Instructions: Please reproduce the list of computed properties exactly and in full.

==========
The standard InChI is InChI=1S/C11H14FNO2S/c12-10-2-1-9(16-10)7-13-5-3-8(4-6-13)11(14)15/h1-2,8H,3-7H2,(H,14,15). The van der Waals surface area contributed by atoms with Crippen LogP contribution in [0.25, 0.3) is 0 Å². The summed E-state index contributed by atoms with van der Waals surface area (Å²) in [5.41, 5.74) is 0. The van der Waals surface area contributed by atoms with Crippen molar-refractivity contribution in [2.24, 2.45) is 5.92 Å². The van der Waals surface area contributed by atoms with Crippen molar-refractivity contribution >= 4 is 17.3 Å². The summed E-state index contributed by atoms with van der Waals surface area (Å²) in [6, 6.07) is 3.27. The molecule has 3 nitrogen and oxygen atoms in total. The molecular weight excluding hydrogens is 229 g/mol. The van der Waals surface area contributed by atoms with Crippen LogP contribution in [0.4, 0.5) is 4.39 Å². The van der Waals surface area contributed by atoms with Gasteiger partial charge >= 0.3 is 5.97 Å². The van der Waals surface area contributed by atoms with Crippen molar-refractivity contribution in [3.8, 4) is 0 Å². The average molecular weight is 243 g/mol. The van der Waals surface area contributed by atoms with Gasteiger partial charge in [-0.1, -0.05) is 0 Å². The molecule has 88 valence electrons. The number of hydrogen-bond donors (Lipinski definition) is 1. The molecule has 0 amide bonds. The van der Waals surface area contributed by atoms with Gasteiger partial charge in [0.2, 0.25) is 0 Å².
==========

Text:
The standard InChI is InChI=1S/C11H14FNO2S/c12-10-2-1-9(16-10)7-13-5-3-8(4-6-13)11(14)15/h1-2,8H,3-7H2,(H,14,15). The van der Waals surface area contributed by atoms with Crippen LogP contribution in [0.25, 0.3) is 0 Å². The summed E-state index contributed by atoms with van der Waals surface area (Å²) in [5.41, 5.74) is 0. The van der Waals surface area contributed by atoms with Crippen molar-refractivity contribution in [2.24, 2.45) is 5.92 Å². The van der Waals surface area contributed by atoms with Crippen molar-refractivity contribution >= 4 is 17.3 Å². The summed E-state index contributed by atoms with van der Waals surface area (Å²) in [6, 6.07) is 3.27. The molecule has 3 nitrogen and oxygen atoms in total. The molecular weight excluding hydrogens is 229 g/mol. The van der Waals surface area contributed by atoms with Crippen LogP contribution in [0.4, 0.5) is 4.39 Å². The van der Waals surface area contributed by atoms with Gasteiger partial charge >= 0.3 is 5.97 Å². The van der Waals surface area contributed by atoms with Crippen molar-refractivity contribution in [3.8, 4) is 0 Å². The average molecular weight is 243 g/mol. The van der Waals surface area contributed by atoms with Gasteiger partial charge in [-0.1, -0.05) is 0 Å². The molecule has 88 valence electrons. The number of hydrogen-bond donors (Lipinski definition) is 1. The molecule has 0 amide bonds. The van der Waals surface area contributed by atoms with Gasteiger partial charge in [0.2, 0.25) is 0 Å².